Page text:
Harmon v. Seaboard System Railroad

No. AZ-199 | Fla. Dist. Ct. App. | Oct 17, 1985

MILLS, Judge.

Harmon appeals from a jury verdict finding him 90% negligent in his suit against Seaboard System Railroad (SSR) under 45 U.S.C. § 51, et seq., the Federal Employer’s Liability Act (FELA). We affirm.

Harmon was injured in the course of his employment with SSR when he tripped in a darkened rail yard and fell into a pit. He filed suit against SSR under FELA, alleging breach of the duties to provide a reasonably safe place to work and to properly supervise employees.

A three-day trial of Harmon’s complaint evidently took place, although Harmon did not provide the court with a transcript of that proceeding despite an order requiring him to do so. The jury returned a verdict finding him 90% negligent and SSR 10% negligent. This appeal followed.

Although Harmon’s initial brief does not comply with the appellate rules and is difficult to follow, he appears to complain of the trial court’s failure to instruct the jury on the legal standard of negligence and on SSR’s safety rules. His reply brief does not elaborate on these allegations as he simply refiled his initial brief. In any case, Harmon’s arguments are without merit.

If there does not exist any other defect on the face of the record before the court, the propriety of instructions to the jury may not be considered unless all of the evidence before the trial court has been presented for review to the appellate court. Casazza v. Emerson, 194 So. 2d 643" court="Fla. Dist. Ct. App." date_filed="1967-01-31" href="https://app.midpage.ai/document/casazza-v-emerson-7421417?utm_source=webapp" opinion_id="7421417">194 So.2d 643, 645 (Fla. 1st DCA 1967). The reasoning behind this principle is well set out in Crosby v. Stubblebine, 142 So. 2d 358" court="Fla. Dist. Ct. App." date_filed="1962-06-13" href="https://app.midpage.ai/document/crosby-v-stubblebine-1103625?utm_source=webapp" opinion_id="1103625">142 So.2d 358 (Fla. 2d DCA 1962), wherein the appellant alleged error in the trial court’s failure to give two charges which he had requested. In affirming the judgment, the appellate court stated:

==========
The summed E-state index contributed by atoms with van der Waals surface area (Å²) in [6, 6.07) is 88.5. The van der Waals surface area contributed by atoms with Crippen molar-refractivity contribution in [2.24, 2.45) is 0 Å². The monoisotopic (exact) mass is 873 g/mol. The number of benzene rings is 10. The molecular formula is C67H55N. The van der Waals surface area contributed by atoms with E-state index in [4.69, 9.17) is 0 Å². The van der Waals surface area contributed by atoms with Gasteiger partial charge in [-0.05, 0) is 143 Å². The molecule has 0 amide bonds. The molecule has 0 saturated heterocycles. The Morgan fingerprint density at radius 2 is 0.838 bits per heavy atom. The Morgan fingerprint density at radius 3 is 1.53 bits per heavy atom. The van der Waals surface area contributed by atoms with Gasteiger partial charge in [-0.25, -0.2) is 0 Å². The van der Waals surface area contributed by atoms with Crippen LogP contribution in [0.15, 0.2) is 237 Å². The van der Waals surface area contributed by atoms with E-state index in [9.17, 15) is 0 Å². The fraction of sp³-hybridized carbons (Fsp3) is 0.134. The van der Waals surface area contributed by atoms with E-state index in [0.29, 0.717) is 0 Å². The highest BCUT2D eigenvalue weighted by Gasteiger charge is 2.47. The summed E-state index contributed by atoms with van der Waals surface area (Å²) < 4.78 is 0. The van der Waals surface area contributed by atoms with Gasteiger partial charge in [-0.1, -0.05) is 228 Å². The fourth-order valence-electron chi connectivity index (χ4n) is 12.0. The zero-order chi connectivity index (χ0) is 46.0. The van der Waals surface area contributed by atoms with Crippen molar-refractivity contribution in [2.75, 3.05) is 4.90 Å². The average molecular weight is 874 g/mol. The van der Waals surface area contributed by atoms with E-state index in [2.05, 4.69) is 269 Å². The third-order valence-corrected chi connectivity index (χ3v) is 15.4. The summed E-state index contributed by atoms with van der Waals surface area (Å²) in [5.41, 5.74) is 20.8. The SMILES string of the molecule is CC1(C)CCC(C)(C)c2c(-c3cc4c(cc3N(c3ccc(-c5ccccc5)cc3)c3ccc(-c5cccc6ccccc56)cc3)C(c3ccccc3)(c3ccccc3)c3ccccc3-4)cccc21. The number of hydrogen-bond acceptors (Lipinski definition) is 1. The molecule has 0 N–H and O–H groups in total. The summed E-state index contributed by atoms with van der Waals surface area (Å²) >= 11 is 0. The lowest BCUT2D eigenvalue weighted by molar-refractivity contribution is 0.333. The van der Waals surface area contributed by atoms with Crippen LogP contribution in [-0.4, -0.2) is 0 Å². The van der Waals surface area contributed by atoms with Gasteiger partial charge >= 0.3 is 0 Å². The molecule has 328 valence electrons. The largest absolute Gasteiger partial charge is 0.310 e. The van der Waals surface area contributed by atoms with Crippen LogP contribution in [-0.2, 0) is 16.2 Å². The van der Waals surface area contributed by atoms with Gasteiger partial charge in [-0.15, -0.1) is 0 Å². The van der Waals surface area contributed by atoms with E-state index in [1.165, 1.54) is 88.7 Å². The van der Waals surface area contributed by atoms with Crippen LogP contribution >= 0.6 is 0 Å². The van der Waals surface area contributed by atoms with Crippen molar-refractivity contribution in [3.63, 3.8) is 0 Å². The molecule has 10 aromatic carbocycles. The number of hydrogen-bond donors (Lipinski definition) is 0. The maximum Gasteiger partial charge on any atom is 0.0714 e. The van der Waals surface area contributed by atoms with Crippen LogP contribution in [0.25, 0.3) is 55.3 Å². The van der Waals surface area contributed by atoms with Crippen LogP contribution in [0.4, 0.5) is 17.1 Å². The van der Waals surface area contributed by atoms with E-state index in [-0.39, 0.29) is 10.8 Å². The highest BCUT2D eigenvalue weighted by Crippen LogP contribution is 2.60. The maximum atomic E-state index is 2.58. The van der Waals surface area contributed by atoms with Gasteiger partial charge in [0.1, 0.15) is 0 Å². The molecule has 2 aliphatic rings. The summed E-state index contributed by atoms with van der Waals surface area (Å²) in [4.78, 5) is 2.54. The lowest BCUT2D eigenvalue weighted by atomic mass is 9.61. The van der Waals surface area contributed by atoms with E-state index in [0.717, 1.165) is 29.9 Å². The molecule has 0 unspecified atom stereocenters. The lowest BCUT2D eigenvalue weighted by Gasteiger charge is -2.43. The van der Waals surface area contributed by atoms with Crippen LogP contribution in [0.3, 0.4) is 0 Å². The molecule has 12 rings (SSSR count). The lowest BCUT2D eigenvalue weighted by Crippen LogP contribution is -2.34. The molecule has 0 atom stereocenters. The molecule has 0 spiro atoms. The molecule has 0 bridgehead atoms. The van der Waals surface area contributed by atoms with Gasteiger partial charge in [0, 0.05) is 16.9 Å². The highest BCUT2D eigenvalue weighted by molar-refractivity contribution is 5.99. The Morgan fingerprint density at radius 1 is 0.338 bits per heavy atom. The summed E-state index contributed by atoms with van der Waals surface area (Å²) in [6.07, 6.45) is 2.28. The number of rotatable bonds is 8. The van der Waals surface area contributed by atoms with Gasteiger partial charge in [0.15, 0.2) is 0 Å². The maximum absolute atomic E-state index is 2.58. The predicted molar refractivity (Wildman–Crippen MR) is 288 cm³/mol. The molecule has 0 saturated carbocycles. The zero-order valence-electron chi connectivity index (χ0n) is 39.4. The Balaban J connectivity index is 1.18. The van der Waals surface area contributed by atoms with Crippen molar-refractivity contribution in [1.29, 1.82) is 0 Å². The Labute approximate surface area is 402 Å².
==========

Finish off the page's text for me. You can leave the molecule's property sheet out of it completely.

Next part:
Generally, all instructions given by a trial court should be considered in the light of the evidence before reversible error can be ascertained, and if the jury does not appear to have been misled or confused, and no other prejudice or harm has resulted, the judgment must be af*786firmed. In testing assignments of error based on the giving of instructions, an appellate court will interpret the charges with reference to the evidence and pleadings. Whether an instruction is erroneous should be determined by considering it in connection with all other instructions, pleadings, and evidence. The same test should be applied in deciding whether a requested charge was erroneously refused by the court. This court, therefore, cannot conclude that reversible error here exists, since the testimony elicited below, which has not been placed before this court through the record on appeal, may have been of such a nature as to render harmless any errors that might have been committed in connection with the jury instructions involved in this appeal. Accordingly, judgment of the trial court must be affirmed.

Crosby at 359 (citations omitted).

Therefore, because Harmon did not provide “the testimony elicited below,” despite the opportunity given him by this court to supplement the record with that testimony, we affirm.

SMITH and THOMPSON, JJ., concur.